Egypt awaits election result
Entities jockey for power, portending uncertain direction
CAIRO – As Egypt awaited the official results of its first free presidential election, the country appeared Monday to be entering a prolonged period of instability as the various bodies of government – the ruling military council, the Muslim Brotherhood, the parliament and the assembly charged with writing a new constitution – competed for governing power.
The speaker of parliament, Mohamed Saad el Katatni, announced that he would convene a session of the legislative body today in defiance of the military council’s decree that it was dissolved, potentially setting the stage for a showdown in front of the building.
The Muslim Brotherhood, whose candidate, Mohammed Morsi, claimed early Monday to have won the weekend’s close runoff vote for president, dismissed as invalid the military council’s amendments to the constitution that limited presidential powers. The council also asserted that its powers extended to writing laws, yet a constitutional assembly named last week to draft a new constitution met on Monday anyway, inside the chambers of the dissolved parliament.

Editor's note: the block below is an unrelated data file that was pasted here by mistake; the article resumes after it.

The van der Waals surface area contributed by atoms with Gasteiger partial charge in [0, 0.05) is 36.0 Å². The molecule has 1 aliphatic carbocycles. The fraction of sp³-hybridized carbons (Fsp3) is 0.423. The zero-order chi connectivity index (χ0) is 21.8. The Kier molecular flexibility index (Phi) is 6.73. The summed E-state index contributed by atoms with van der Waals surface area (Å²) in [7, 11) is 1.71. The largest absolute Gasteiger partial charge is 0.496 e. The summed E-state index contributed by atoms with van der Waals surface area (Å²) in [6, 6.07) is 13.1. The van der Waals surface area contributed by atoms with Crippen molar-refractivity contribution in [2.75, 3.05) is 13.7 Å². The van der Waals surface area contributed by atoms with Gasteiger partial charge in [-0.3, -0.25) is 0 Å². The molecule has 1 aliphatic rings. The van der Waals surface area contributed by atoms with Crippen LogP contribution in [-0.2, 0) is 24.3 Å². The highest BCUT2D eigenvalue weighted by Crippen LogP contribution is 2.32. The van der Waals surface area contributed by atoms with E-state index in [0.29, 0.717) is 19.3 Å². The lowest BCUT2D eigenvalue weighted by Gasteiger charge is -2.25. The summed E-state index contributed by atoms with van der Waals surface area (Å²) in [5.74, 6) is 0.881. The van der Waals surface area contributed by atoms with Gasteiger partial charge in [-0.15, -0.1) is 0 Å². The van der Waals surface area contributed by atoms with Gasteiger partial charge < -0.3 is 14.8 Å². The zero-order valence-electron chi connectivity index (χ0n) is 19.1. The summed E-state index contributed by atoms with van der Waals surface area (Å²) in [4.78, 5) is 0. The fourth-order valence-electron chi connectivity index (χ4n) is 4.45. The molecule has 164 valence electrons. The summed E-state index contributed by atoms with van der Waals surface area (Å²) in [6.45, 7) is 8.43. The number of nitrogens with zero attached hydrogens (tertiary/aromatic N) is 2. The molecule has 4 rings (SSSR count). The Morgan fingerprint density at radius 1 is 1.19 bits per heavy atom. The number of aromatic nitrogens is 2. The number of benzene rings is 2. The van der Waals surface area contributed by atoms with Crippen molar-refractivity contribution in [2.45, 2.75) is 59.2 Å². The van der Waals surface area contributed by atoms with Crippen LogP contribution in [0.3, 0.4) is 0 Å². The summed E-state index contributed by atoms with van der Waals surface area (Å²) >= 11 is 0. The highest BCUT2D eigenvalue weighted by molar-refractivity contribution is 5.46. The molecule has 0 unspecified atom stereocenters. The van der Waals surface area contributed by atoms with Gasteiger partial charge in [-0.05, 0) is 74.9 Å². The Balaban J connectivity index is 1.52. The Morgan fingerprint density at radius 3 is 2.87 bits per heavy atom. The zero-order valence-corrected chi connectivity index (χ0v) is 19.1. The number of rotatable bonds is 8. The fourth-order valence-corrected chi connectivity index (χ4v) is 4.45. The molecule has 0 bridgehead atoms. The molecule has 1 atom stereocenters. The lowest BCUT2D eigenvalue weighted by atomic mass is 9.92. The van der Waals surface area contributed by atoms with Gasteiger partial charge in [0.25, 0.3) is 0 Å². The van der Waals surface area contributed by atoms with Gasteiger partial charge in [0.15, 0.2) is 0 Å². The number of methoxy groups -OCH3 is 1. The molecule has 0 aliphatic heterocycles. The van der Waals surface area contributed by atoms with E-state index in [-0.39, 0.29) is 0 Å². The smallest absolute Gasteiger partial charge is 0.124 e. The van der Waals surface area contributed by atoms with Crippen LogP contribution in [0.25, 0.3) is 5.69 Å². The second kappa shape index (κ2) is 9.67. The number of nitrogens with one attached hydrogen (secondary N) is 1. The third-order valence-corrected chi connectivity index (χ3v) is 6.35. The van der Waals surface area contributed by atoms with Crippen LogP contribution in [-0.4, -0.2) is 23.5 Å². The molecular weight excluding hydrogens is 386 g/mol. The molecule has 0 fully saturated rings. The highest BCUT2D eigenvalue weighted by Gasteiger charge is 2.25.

Ahmed Shafiq, Morsi’s presidential rival and former President Hosni Mubarak’s last prime minister, rejected claims that he had lost the election, saying he would file a formal appeal today. The official election commission is expected to issue its tally on Wednesday.
Amid all the jockeying for position – and a growing chorus of Egyptians decrying the generals’ moves as tantamount to a counterrevolution against the popular uprising that toppled Mubarak – the military council held a rare press conference, where it asked the public to trust that it was only interested in preserving Egypt’s security. Maj. Gen. Mohammed al Assar vowed that the council would hand over power July 1, when the new president is to be sworn in.
“With complete authority, with all due respect, and he will be the head of state, there is no doubt about that,” al Assar told reporters.
Yet under the terms of the temporary constitution, the military council will still hold much of the nation’s governing power for at least four months afterward, while the constitutional assembly writes a new charter and new parliamentary elections are held.